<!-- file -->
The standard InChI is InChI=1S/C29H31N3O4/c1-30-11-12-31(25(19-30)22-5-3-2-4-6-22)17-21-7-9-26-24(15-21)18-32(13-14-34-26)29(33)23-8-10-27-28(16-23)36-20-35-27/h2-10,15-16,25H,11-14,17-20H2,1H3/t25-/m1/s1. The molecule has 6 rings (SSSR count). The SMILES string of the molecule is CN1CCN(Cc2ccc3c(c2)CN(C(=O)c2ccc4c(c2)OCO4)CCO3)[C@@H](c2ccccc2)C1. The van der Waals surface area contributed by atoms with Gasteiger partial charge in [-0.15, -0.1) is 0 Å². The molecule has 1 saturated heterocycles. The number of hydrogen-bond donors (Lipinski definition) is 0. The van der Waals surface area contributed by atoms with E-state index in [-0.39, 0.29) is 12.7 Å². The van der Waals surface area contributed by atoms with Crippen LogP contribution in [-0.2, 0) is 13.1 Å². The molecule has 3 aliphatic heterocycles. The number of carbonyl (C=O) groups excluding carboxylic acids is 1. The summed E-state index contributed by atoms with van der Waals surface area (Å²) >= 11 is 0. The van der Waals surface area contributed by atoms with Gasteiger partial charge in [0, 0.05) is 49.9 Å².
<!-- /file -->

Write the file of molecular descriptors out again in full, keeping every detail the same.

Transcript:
The standard InChI is InChI=1S/C29H31N3O4/c1-30-11-12-31(25(19-30)22-5-3-2-4-6-22)17-21-7-9-26-24(15-21)18-32(13-14-34-26)29(33)23-8-10-27-28(16-23)36-20-35-27/h2-10,15-16,25H,11-14,17-20H2,1H3/t25-/m1/s1. The molecule has 6 rings (SSSR count). The SMILES string of the molecule is CN1CCN(Cc2ccc3c(c2)CN(C(=O)c2ccc4c(c2)OCO4)CCO3)[C@@H](c2ccccc2)C1. The van der Waals surface area contributed by atoms with Gasteiger partial charge in [-0.15, -0.1) is 0 Å². The molecule has 1 saturated heterocycles. The number of hydrogen-bond donors (Lipinski definition) is 0. The van der Waals surface area contributed by atoms with E-state index in [-0.39, 0.29) is 12.7 Å². The van der Waals surface area contributed by atoms with Crippen LogP contribution in [-0.2, 0) is 13.1 Å². The molecule has 3 aliphatic heterocycles. The number of carbonyl (C=O) groups excluding carboxylic acids is 1. The summed E-state index contributed by atoms with van der Waals surface area (Å²) >= 11 is 0. The van der Waals surface area contributed by atoms with Gasteiger partial charge in [0, 0.05) is 49.9 Å².